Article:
IMPALA Unveils Carbon Calculator for Indie Music Companies

IMPALA, the European organization that represents 6,000 independent music companies spread across 30 countries, unveiled new plans to “build new climate literacy” on Thursday (Sept. 8) with the goal of helping its members reduce their carbon footprints. The initiative is co-funded by the European Union.

This is the latest step in IMPALA’s sustainability program, which aims to make the independent sector carbon positive by 2030. IMPALA members will now have access to best-practices training and the use of a carbon calculator that can help them track the climate impact of their energy and water use at the office, their commuting, their business travel and their manufacturing and distribution efforts.

“Carbon accounting should be as simple as possible and accessible to all companies across Europe,” Horst Weidenmüller, chair of IMPALA’s sustainability task force and CEO of !K7, said in a statement. “That’s why we built the first bespoke carbon calculator for independent music companies with Julie’s Bicycle [a non-profit company that works to help arts and culture organizations act sustainably].”

In a statement, Helen Smith, IMPALA’s executive chair, added that the project “will serve as a good basis for further climate projects on a more comprehensive scale and with the appropriate support from EU bodies, on the policy-making level and the financial level as well.”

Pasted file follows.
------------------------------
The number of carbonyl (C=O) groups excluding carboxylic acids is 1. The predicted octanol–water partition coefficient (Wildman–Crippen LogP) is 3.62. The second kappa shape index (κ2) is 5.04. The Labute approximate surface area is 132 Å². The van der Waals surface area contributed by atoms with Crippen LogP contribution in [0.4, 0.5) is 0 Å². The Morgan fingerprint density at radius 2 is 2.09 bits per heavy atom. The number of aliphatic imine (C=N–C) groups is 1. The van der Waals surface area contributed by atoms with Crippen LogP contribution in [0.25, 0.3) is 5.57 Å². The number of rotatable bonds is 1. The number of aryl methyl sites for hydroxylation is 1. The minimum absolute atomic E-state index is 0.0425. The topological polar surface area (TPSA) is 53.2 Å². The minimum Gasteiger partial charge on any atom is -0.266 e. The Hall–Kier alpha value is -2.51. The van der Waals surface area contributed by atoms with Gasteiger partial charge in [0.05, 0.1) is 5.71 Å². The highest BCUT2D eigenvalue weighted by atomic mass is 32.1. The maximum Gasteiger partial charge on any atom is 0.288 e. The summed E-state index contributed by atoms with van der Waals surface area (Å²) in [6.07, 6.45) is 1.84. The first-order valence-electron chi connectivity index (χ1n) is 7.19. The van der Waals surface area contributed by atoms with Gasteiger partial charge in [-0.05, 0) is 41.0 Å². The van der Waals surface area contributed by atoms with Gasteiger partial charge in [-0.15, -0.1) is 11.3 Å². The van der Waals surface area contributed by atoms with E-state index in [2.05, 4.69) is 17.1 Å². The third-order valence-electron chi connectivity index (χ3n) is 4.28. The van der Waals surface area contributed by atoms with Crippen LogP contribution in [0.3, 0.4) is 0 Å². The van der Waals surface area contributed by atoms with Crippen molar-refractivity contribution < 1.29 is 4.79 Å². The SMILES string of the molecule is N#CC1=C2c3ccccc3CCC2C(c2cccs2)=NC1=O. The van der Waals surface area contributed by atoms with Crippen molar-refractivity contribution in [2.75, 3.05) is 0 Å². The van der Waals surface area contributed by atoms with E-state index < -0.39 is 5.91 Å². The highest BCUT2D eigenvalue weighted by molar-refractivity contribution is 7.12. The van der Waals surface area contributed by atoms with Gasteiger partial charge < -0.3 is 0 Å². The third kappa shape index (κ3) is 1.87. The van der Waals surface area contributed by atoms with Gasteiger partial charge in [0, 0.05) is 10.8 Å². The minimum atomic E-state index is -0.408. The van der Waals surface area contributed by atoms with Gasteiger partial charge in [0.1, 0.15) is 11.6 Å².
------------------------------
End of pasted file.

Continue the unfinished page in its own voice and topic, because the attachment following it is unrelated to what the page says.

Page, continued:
IMPALA launched its sustainability program in April 2021, rolling out a 15-point charter that encouraged members to “transparently monitor and report [their] own climate impacts,” “work with digital music services to assess and reduce carbon footprint” and “explore collective offsetting solutions for the sector,” among other things. The fourth point on the charter was “develop carbon reporting tool for members” to “disclose aggregate statistics.”

“Acting early isn’t just a climate question,” Weidenmüller noted in 2021 — “it avoids disruption and carbon taxes.”

“Our guidance for members sets out common-sense steps that a company can take voluntarily and expand afterwards if needed,” Smith added at the time. “Many of the issues can’t be solved by members acting on their own, but a collective approach will make the difference.”